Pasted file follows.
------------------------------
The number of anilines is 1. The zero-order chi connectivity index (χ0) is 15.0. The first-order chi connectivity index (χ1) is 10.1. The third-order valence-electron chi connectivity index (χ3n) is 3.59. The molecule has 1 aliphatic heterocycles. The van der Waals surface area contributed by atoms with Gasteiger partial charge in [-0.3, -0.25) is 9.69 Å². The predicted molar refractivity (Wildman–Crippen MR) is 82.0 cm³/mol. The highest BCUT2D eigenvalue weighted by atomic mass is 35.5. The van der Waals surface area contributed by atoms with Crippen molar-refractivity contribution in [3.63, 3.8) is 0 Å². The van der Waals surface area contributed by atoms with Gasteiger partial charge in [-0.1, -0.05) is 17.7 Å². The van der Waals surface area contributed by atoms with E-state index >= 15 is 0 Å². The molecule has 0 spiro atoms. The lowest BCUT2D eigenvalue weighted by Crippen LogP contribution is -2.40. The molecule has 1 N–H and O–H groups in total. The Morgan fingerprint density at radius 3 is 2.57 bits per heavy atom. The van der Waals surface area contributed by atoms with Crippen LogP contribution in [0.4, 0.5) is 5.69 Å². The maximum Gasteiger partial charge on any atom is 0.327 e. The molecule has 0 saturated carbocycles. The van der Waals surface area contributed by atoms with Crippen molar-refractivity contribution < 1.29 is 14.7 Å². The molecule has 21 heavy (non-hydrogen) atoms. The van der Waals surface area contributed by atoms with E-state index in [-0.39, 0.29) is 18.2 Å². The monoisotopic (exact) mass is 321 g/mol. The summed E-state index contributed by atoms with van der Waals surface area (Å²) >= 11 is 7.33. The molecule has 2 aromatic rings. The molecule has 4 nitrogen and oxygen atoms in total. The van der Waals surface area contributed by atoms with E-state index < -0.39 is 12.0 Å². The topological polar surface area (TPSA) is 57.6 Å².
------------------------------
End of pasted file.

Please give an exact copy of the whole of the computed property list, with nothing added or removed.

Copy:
The number of anilines is 1. The zero-order chi connectivity index (χ0) is 15.0. The first-order chi connectivity index (χ1) is 10.1. The third-order valence-electron chi connectivity index (χ3n) is 3.59. The molecule has 1 aliphatic heterocycles. The van der Waals surface area contributed by atoms with Gasteiger partial charge in [-0.3, -0.25) is 9.69 Å². The predicted molar refractivity (Wildman–Crippen MR) is 82.0 cm³/mol. The highest BCUT2D eigenvalue weighted by atomic mass is 35.5. The van der Waals surface area contributed by atoms with Crippen molar-refractivity contribution in [3.63, 3.8) is 0 Å². The van der Waals surface area contributed by atoms with Gasteiger partial charge in [-0.1, -0.05) is 17.7 Å². The van der Waals surface area contributed by atoms with E-state index >= 15 is 0 Å². The molecule has 0 spiro atoms. The lowest BCUT2D eigenvalue weighted by Crippen LogP contribution is -2.40. The molecule has 1 N–H and O–H groups in total. The Morgan fingerprint density at radius 3 is 2.57 bits per heavy atom. The van der Waals surface area contributed by atoms with Crippen LogP contribution in [0.4, 0.5) is 5.69 Å². The maximum Gasteiger partial charge on any atom is 0.327 e. The molecule has 0 saturated carbocycles. The van der Waals surface area contributed by atoms with Crippen molar-refractivity contribution < 1.29 is 14.7 Å². The molecule has 21 heavy (non-hydrogen) atoms. The van der Waals surface area contributed by atoms with E-state index in [-0.39, 0.29) is 18.2 Å². The monoisotopic (exact) mass is 321 g/mol. The summed E-state index contributed by atoms with van der Waals surface area (Å²) >= 11 is 7.33. The molecule has 2 aromatic rings. The molecule has 4 nitrogen and oxygen atoms in total. The van der Waals surface area contributed by atoms with E-state index < -0.39 is 12.0 Å². The topological polar surface area (TPSA) is 57.6 Å².